How very BMW. The new ActiveHybrid 7 – Munich’s name for its petrol-electric hybrid 7-series – is very much lodged at the top of the Seven family tree. Not for BMW to launch a sackcloth and sandals 7-series hybrid; this one sports a 4.4-litre V8, not one but two turbochargers and a 0-60mph sprint claim to worry many Porsches.
We lost count of the number of times BM execs stood up at the press conference and talked about ‘driving pleasure’ and ‘performance’. This paints a clear backdrop to the ActiveHybrid 7’s intent. Yes, CO2 and economy are better by nearly a fifth over the regular 750i donor, but they’re hardly going to win you honorary membership of Greenpeace at 219g/km and 30.1mpg.
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So the BMW ActiveHybrid 7 is dirtier than a 730d or 740d?
Err, yes. But a diesel 7-series wouldn’t see which way the hybrid Seven went in a drag race. Thanks to a compact electric motor built into the ZF eight-speed auto transmission, the ActiveHybrid 7 is relentlessly torquey and feels every second as fast as its sub-5.0 second sprint credentials suggest.
The electric motor is rated at 15kW or 19bhp – relatively small fry in the new world order of battery cars. But this is a mild hybrid, don’t forget. Unlike the fully hybridised X6 ActiveHybrid, the 7-series isn’t required to lug its substantial 2120kg girth on electric motion alone. It’s more about tuning the drivetrain for ballistic thrust while still giving a nod to those demanding green emissions.
And why exactly is the ActiveHybrid 7 clean?
The engineers have tuned this car to shift up into top – eighth gear – at the earliest possible opportunity. You can barely hear the V8 most of the time until you acquaint pedal with bulkhead. The electronics then feed in battery power to create a tsunami of 516lb ft all the way from 2000-4500rpm.
Boy do you feel this on the road. There you are surfing along on a surfeit of torque, wafting past slower-moving traffic in refined peace. Kickdown and you’re thrust back into your comfy 7-series seats in shocked awe. It’s epically fast. My only gripe is that you never feel the full hybrid ‘halo’ effect of silent motion – a shortcoming shared by any mild hybrid.
At least the petrol engine cuts out at a standstill, saving petrol and allowing you a smug glow as you sit in saintly silence at traffic lights.
It sounds like a complex bit of kit. How has BMW packaged the hybrid gubbins?
The ActiveHybrid 7 is nowhere near as complex as its X6 sister. The SUV is a full hybrid and uses a very different set-up designed around two, not one, electric motors, four-wheel drive and the ability to drive on electric power for a couple of miles.
In the hybrid 7-series there’s a new power control system under the bonnet to shuffle power between battery and internal combustion engine. Then there’s the compact, 25kg electric motor housed in the auto transmission assembly. And finally there’s the lithium ion battery, which sits in the far left corner of the boot, robbing the cargo bay of 40 litres.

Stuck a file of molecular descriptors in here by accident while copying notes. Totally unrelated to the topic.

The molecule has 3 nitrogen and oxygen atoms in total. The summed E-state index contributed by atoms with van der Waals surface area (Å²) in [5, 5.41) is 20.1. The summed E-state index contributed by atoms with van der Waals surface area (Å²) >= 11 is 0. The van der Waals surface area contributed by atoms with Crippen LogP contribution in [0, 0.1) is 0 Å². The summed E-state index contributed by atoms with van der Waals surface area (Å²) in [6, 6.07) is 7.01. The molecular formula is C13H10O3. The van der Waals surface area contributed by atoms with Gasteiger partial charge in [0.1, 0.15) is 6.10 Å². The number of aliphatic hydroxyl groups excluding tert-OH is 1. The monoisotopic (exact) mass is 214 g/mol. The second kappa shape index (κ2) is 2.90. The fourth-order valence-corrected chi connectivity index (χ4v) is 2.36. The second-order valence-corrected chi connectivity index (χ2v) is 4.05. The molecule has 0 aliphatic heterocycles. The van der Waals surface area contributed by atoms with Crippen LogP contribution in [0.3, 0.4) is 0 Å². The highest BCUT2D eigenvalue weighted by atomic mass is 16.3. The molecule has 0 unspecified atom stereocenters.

The switchover between petrol and electric operation is impressively seamless. We noticed no electrical confusion or jerkiness in the drivetrain, apart from under braking. BMW claims pedal feel is unaffected, but we – and other reviewers – felt inconsistent braking response, as the combined effect of regenerative braking topping up the battery, conventional hydraulic braking retardation and the ZF eight-speeder changing down made it hard to brake smoothly without modulating pedal pressure ad infinitum.
Any other glitches on the ActiveHybrid 7?
Not many really. Jerky braking aside, the system works really well. The engine cuts out at standstill and restarts quickly enough not to raise your heartbeat. If you really step on it for a rapid getaway you notice a momentary pause, but it’ll be fine for its intended limo usage. If you wiggle the steering wheel when stationary, the engine kicks in instantly to provide power assistance.
BMW has introduced a new electrically operated climate control system for this car, and it’s claimed to provide cooling or heating for half an hour without the engine switched on. You can even operate it by remote control to warm your car up in winter as you munch your corn flakes and toast.
Elsewhere, it’s the usual 7-series package: one of the nimblest big luxury car chassis on offer today; beautiful build quality; a modern, minimalist and gently divisive design ethic; a cavernous and pampering cabin; and so much technology that you’ll wonder if it’s all strictly necessary.
It’s small surprise the ActiveHybrid 7 won’t be sold in the UK. It’s devilishly expensive, knocking on the door of £100,000, and the emissions and economy just can’t live with BMW’s very good inhouse diesels. A small degree of re-engineering would be required under the bonnet to make right-hand drive possible and BMW correctly worries it wouldn’t see a return on that investment.
But as a range-topping proposition aimed more at petrol-dependent markets, such as the USA, Russia, Canada and the Middle East, this is like a 750i+. Performance is devastating, the eco credentials impressive when you consider that thrust – and it’s labelled with ‘hybrid’ badges and kick plates at every which opportunity. And that message to your colleagues, clients and staff will be priceless to many keen to adapt their profligacy to the zeitgeist.